Magnificent Obsession appears in an aspect ratio of 2.00:1 on this Blu-ray Disc. Given the limitations of the source, this became an appealing image.
For the most part, sharpness seemed fine. Softness affected some wider shots, though not on a consistent basis. The majority of the flick appeared crisp and concise, and the occasional instance of softness could be chalked up to the original film stock, which hasn’t always aged well.
No issues with jagged edges or edge haloes materialized, and shimmering was absent. Source flaws were also a non-factor, and the movie boasted a nice sense of grain.
Colors often looked quite positive, as the movie featured a palette that showed up well here. The various hues demonstrated nice clarity and vivacity much of the time.
Blacks showed good depth and darkness, and shadows offered nice clarity. Though not an objectively great image, the presentation held up well within its photographic constraints.
I thought the DTS-HD MA monaural audio of Obsession was perfectly adequate for its age. It didn’t exceed expectations for a mix of its era, but the audio was more than acceptable.
Speech lacked edginess. The lines weren’t exactly natural, but they seemed distinctive and without problems.
Effects were a little flat, but they showed no distortion and displayed acceptable definition. Music was pretty lively given its age, as the score sounded reasonably bright and concise. All together, I found the soundtrack aged pretty well.
We find a mix of extras here, and we start with an audio commentary from film scholar Thomas Doherty. He provides a running, screen-specific look at the story and its adaptation, director Douglas Sirk’s life and career, cast and crew, various production elements, and critical views of the film.
For the most part, Doherty brings a good look at the movie, with a broad take on useful matters. Given my lack of affection for Sirk’s work, I appreciate the discussion of his critics, even though the director’s fans get more attention. This ends up as an engaging and informative chat.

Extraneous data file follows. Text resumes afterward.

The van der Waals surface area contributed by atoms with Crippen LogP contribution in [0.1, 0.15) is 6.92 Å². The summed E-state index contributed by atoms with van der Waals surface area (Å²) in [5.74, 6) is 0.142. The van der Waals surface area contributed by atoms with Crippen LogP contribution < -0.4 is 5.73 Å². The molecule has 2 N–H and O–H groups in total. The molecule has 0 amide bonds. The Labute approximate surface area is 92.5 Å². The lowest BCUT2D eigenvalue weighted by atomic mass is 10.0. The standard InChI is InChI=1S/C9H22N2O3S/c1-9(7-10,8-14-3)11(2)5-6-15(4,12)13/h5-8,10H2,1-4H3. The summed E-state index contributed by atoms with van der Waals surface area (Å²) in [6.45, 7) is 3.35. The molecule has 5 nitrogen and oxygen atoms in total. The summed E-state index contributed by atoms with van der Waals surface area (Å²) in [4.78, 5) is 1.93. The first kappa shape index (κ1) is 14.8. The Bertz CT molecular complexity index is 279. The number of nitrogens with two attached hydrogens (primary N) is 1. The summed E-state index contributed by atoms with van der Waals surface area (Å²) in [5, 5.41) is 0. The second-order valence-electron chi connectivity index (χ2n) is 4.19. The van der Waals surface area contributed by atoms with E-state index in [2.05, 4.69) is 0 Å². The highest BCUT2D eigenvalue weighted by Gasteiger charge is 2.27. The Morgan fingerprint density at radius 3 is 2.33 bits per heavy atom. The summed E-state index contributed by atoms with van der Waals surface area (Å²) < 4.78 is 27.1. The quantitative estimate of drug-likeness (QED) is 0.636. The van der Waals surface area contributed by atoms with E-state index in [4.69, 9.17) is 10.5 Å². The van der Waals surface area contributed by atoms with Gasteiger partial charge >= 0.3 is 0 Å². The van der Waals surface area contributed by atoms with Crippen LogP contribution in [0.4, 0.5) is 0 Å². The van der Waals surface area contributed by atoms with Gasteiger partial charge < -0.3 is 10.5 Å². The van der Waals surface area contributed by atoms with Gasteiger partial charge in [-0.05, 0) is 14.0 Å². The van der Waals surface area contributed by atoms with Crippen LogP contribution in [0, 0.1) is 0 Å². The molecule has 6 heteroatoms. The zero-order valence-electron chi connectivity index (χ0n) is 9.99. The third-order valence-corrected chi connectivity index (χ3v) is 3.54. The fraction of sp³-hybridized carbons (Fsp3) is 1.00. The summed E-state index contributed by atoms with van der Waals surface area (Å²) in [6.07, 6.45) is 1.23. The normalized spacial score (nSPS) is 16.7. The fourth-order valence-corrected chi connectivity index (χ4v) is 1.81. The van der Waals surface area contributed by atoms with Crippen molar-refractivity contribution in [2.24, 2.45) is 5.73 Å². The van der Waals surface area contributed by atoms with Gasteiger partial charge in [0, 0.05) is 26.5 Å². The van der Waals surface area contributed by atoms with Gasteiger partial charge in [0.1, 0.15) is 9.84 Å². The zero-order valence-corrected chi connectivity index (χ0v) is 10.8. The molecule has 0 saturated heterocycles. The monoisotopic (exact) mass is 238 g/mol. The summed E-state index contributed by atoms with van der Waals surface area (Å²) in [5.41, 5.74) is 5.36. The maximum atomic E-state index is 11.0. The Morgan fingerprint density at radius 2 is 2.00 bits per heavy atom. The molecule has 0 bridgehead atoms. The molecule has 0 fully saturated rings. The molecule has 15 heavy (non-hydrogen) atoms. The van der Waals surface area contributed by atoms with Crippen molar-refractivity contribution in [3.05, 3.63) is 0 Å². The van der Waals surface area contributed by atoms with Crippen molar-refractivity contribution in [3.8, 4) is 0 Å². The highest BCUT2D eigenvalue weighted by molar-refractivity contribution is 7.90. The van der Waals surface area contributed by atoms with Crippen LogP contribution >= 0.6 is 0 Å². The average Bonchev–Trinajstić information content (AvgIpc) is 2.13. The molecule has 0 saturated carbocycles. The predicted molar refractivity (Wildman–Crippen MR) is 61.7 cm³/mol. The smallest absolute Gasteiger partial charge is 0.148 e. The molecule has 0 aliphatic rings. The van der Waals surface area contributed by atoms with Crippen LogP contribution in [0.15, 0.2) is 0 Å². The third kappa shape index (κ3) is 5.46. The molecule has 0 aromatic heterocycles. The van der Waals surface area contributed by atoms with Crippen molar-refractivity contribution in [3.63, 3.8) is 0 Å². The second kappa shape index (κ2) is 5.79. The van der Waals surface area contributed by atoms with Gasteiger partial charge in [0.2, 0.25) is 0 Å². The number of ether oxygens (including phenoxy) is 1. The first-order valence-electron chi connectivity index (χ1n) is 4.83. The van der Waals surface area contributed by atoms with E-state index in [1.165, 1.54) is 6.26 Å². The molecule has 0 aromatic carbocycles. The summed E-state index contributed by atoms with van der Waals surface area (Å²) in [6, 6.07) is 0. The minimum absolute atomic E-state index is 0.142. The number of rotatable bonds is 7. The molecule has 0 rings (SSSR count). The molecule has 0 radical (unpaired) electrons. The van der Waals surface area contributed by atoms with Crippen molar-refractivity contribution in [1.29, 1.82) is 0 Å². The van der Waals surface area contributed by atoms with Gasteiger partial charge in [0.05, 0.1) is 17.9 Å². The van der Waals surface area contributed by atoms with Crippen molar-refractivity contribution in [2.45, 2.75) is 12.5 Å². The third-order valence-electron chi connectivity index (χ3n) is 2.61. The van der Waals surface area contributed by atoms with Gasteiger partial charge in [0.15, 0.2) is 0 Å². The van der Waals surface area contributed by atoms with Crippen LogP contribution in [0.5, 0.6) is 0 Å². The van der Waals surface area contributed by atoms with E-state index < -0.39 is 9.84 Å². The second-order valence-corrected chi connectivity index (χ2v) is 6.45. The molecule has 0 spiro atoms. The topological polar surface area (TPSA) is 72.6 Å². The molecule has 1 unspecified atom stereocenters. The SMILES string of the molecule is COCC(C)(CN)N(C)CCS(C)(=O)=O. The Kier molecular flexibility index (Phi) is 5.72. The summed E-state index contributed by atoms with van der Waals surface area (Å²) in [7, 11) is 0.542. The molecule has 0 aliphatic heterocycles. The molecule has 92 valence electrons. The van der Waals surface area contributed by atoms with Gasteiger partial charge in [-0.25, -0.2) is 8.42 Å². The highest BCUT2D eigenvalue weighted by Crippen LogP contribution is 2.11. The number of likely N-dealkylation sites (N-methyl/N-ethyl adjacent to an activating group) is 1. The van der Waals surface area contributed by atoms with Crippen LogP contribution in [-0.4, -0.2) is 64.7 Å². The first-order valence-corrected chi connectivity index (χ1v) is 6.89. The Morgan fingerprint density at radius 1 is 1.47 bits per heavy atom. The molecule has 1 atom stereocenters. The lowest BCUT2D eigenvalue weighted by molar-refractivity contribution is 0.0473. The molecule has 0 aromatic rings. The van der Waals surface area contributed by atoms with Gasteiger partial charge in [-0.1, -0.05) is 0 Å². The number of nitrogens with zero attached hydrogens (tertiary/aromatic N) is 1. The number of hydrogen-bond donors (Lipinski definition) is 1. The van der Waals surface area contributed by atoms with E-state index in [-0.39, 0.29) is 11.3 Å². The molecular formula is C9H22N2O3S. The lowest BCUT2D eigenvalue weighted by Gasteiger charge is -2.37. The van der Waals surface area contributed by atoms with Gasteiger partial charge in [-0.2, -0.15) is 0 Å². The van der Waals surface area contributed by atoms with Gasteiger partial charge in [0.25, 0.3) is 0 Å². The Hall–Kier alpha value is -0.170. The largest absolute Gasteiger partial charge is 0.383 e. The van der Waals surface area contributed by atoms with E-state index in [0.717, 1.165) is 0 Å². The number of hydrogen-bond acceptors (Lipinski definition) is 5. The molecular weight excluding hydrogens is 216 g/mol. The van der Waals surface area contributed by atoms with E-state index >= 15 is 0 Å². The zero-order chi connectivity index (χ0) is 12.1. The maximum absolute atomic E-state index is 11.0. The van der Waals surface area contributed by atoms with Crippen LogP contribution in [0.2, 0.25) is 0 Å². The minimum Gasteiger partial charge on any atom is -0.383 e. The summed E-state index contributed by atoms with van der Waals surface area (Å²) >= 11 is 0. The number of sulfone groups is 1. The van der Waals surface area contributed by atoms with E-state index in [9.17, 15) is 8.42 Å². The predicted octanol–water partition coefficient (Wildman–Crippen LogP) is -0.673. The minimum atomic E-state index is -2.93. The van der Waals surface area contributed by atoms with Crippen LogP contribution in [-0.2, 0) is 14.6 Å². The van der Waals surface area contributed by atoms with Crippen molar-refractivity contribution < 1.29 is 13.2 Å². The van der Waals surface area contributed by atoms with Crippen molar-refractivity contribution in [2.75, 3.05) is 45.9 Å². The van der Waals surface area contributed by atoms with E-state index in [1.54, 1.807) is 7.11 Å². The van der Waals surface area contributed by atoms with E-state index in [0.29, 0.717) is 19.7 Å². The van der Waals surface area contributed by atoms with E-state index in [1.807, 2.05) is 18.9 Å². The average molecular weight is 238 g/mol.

From 2009, an Interview with Screenwriter Robert Blees runs 19 minutes, 19 seconds and provides Blees’ thoughts about his career, the development of Obsession, working with Sirk, and the film’s reception. Blees throws out a good mix of notes in this useful piece.
From UFA to Hollywood brings a 1980 interview with director Douglas Sirk. It fills one hour, 22 minutes, 37 seconds with notes from Sirk as he traces aspects of his career.
Though billed as a documentary, UFA really includes almost nothing other than that 1980 interview. We get title cards to introduce topics – in a vague manner – but we find no other interview subjects, narration or film clips.
The final six minutes drives around LA until we briefly alight at Mann’s Chinese Theater. Again, we find no perspective, so beyond a quick look at Rock Hudson’s foot/handprints, this segment feels random and pointless.
The absence of anything other than Sirk creates an imbalance. On one hand, it seems valuable to hear the director discuss career in depth.
However, “UFA” seems to require pretty strong familiarity with the topics to make much sense. For instance, if you never heard of actor Zarah Leander, Sirk’s comments about her won’t do much for you.
I’m glad we get this piece, but it becomes more frustrating than I’d like. While we find some good insights from Sirk – especially when he discusses his approach to filmmaking – “UFA” feels spotty.
In addition to the movie’s trailer, Disc One concludes with two Tributes to Sirk. These come from filmmakers Allison Anders (9:10) and Kathryn Bigelow (13:17).
Both give us their thoughts about Sirk’s work and its impact on their own productions. While I don’t share their enthusiasm for Sirk’s films, I appreciate their views.
On Disc Two, we get the 1935 version of Magnificent Obsession. It runs one hour, 42 minutes, 11 seconds and casts Irene Dunne and Robert Taylor in the Wyman/Hudson roles.
Though both films follow the same basic story and character arcs, they differ radically in terms of tone. Whereas the 1954 version opted for soap opera melodrama, the 1935 flick favors a mix of comedy and pathos.
Those choices make the 1935 Obsession feel like something from the Frank Capra canon. The movie does get more serious as it goes, but it never rivals the overwrought angst of the Douglas Sirk edition.
At no point does the 1935 Obsession threaten to become a classic – or even a genuinely good film – but it does fare much better than its later remake. While it comes with some ridiculous moments, the film mixes comedy, drama and romance to become a fairly watchable effort.
Finally, the set presents a booklet. It mixes credits, art and an essay from critic Geoffrey O’Brien to end the package well.
As a director, Douglas Sirk showed an excellent eye for visuals but his preference for sappy melodrama means Magnificent Obsession provokes too many eye rolls. Absurd and mawkish, the movie never clicks. The Blu-ray brings generally positive picture and audio along with a solid roster of bonus materials. Obsession winds up as a dopey stab at cheesy romance.